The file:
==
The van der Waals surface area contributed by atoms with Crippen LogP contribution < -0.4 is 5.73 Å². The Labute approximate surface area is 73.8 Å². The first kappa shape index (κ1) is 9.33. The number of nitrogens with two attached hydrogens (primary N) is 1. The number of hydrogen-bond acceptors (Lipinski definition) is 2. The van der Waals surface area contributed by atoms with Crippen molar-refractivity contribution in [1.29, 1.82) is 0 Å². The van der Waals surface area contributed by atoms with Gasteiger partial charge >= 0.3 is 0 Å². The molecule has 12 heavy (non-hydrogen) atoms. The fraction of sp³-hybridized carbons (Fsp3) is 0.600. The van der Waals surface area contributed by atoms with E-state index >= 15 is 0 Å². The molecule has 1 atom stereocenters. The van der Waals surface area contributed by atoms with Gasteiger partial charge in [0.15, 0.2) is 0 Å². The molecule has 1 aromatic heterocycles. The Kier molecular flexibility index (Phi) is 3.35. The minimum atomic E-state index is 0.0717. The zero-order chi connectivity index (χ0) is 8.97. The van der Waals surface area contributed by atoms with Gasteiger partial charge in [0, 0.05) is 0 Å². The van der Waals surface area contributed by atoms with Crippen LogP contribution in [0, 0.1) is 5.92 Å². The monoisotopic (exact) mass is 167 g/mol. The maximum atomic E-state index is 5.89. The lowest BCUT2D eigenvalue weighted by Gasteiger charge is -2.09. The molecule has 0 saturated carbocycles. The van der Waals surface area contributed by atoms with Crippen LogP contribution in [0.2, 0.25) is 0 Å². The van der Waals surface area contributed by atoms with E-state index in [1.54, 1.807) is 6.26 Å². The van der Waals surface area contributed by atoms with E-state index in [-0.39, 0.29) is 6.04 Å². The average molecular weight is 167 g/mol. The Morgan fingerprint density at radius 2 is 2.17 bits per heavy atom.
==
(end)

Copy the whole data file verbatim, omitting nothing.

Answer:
The van der Waals surface area contributed by atoms with Crippen LogP contribution < -0.4 is 5.73 Å². The Labute approximate surface area is 73.8 Å². The first kappa shape index (κ1) is 9.33. The number of nitrogens with two attached hydrogens (primary N) is 1. The number of hydrogen-bond acceptors (Lipinski definition) is 2. The van der Waals surface area contributed by atoms with Crippen molar-refractivity contribution in [1.29, 1.82) is 0 Å². The van der Waals surface area contributed by atoms with Gasteiger partial charge >= 0.3 is 0 Å². The molecule has 12 heavy (non-hydrogen) atoms. The fraction of sp³-hybridized carbons (Fsp3) is 0.600. The van der Waals surface area contributed by atoms with E-state index >= 15 is 0 Å². The molecule has 1 atom stereocenters. The van der Waals surface area contributed by atoms with Gasteiger partial charge in [0.15, 0.2) is 0 Å². The molecule has 1 aromatic heterocycles. The Kier molecular flexibility index (Phi) is 3.35. The minimum atomic E-state index is 0.0717. The zero-order chi connectivity index (χ0) is 8.97. The van der Waals surface area contributed by atoms with Gasteiger partial charge in [0, 0.05) is 0 Å². The van der Waals surface area contributed by atoms with Crippen LogP contribution in [0, 0.1) is 5.92 Å². The monoisotopic (exact) mass is 167 g/mol. The maximum atomic E-state index is 5.89. The lowest BCUT2D eigenvalue weighted by Gasteiger charge is -2.09. The molecule has 0 saturated carbocycles. The van der Waals surface area contributed by atoms with Crippen LogP contribution in [0.2, 0.25) is 0 Å². The van der Waals surface area contributed by atoms with E-state index in [1.54, 1.807) is 6.26 Å². The van der Waals surface area contributed by atoms with E-state index in [-0.39, 0.29) is 6.04 Å². The average molecular weight is 167 g/mol. The Morgan fingerprint density at radius 2 is 2.17 bits per heavy atom.